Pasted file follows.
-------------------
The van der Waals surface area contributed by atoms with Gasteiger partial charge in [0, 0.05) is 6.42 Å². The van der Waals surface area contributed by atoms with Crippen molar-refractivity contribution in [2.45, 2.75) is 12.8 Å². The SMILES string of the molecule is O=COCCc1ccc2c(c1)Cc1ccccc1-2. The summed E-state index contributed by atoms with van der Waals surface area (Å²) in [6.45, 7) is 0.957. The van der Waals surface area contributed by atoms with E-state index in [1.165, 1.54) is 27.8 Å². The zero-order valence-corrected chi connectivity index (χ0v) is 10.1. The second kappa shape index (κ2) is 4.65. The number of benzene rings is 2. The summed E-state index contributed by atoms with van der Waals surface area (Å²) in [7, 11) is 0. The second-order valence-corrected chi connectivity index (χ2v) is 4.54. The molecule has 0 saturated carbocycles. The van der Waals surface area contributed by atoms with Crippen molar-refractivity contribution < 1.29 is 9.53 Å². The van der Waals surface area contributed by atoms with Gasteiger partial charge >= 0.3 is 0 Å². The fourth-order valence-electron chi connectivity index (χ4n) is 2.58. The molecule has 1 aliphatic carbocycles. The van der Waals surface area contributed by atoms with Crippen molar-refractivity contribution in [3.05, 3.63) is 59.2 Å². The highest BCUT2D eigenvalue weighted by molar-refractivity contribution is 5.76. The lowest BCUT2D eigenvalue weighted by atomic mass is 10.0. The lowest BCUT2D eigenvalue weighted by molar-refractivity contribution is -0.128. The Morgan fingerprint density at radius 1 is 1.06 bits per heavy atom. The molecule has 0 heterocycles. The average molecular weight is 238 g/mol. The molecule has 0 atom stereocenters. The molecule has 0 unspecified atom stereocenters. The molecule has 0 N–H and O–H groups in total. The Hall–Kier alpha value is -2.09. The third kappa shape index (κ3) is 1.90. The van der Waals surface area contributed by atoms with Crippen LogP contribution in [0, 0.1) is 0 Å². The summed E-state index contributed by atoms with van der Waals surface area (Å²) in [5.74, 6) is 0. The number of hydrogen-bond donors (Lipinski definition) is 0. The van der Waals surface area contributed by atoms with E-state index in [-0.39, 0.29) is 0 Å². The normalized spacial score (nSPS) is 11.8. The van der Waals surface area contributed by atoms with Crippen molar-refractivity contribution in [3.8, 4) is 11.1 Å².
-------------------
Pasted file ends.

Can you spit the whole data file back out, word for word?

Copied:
The van der Waals surface area contributed by atoms with Gasteiger partial charge in [0, 0.05) is 6.42 Å². The van der Waals surface area contributed by atoms with Crippen molar-refractivity contribution in [2.45, 2.75) is 12.8 Å². The SMILES string of the molecule is O=COCCc1ccc2c(c1)Cc1ccccc1-2. The summed E-state index contributed by atoms with van der Waals surface area (Å²) in [6.45, 7) is 0.957. The van der Waals surface area contributed by atoms with E-state index in [1.165, 1.54) is 27.8 Å². The zero-order valence-corrected chi connectivity index (χ0v) is 10.1. The second kappa shape index (κ2) is 4.65. The number of benzene rings is 2. The summed E-state index contributed by atoms with van der Waals surface area (Å²) in [7, 11) is 0. The second-order valence-corrected chi connectivity index (χ2v) is 4.54. The molecule has 0 saturated carbocycles. The van der Waals surface area contributed by atoms with Crippen molar-refractivity contribution < 1.29 is 9.53 Å². The van der Waals surface area contributed by atoms with Gasteiger partial charge >= 0.3 is 0 Å². The fourth-order valence-electron chi connectivity index (χ4n) is 2.58. The molecule has 1 aliphatic carbocycles. The van der Waals surface area contributed by atoms with Crippen molar-refractivity contribution in [3.05, 3.63) is 59.2 Å². The highest BCUT2D eigenvalue weighted by molar-refractivity contribution is 5.76. The lowest BCUT2D eigenvalue weighted by atomic mass is 10.0. The lowest BCUT2D eigenvalue weighted by molar-refractivity contribution is -0.128. The Morgan fingerprint density at radius 1 is 1.06 bits per heavy atom. The molecule has 0 heterocycles. The average molecular weight is 238 g/mol. The molecule has 0 atom stereocenters. The molecule has 0 unspecified atom stereocenters. The molecule has 0 N–H and O–H groups in total. The Hall–Kier alpha value is -2.09. The third kappa shape index (κ3) is 1.90. The van der Waals surface area contributed by atoms with Crippen LogP contribution in [0, 0.1) is 0 Å². The summed E-state index contributed by atoms with van der Waals surface area (Å²) in [5.74, 6) is 0. The number of hydrogen-bond donors (Lipinski definition) is 0. The van der Waals surface area contributed by atoms with E-state index in [-0.39, 0.29) is 0 Å². The normalized spacial score (nSPS) is 11.8. The van der Waals surface area contributed by atoms with Crippen molar-refractivity contribution in [3.8, 4) is 11.1 Å².